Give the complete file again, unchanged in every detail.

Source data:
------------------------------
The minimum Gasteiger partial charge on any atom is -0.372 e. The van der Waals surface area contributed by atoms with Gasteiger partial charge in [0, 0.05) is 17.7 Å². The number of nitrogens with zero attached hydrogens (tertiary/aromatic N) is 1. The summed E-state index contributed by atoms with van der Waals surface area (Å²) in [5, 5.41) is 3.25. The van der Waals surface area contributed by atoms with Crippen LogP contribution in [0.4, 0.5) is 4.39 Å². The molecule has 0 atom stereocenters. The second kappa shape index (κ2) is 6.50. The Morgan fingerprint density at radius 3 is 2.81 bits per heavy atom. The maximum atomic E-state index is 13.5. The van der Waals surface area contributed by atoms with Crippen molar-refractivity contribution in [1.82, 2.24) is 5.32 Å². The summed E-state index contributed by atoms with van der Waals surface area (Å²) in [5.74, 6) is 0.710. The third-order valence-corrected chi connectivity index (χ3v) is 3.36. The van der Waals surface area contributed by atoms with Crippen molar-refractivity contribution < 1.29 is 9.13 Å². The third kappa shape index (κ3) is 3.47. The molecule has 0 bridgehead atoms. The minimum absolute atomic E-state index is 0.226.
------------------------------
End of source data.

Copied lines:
The minimum Gasteiger partial charge on any atom is -0.372 e. The van der Waals surface area contributed by atoms with Gasteiger partial charge in [0, 0.05) is 17.7 Å². The number of nitrogens with zero attached hydrogens (tertiary/aromatic N) is 1. The summed E-state index contributed by atoms with van der Waals surface area (Å²) in [5, 5.41) is 3.25. The van der Waals surface area contributed by atoms with Crippen LogP contribution in [0.4, 0.5) is 4.39 Å². The molecule has 0 atom stereocenters. The second kappa shape index (κ2) is 6.50. The Morgan fingerprint density at radius 3 is 2.81 bits per heavy atom. The maximum atomic E-state index is 13.5. The van der Waals surface area contributed by atoms with Crippen molar-refractivity contribution in [1.82, 2.24) is 5.32 Å². The summed E-state index contributed by atoms with van der Waals surface area (Å²) in [5.74, 6) is 0.710. The third-order valence-corrected chi connectivity index (χ3v) is 3.36. The van der Waals surface area contributed by atoms with Crippen molar-refractivity contribution < 1.29 is 9.13 Å². The third kappa shape index (κ3) is 3.47. The molecule has 0 bridgehead atoms. The minimum absolute atomic E-state index is 0.226.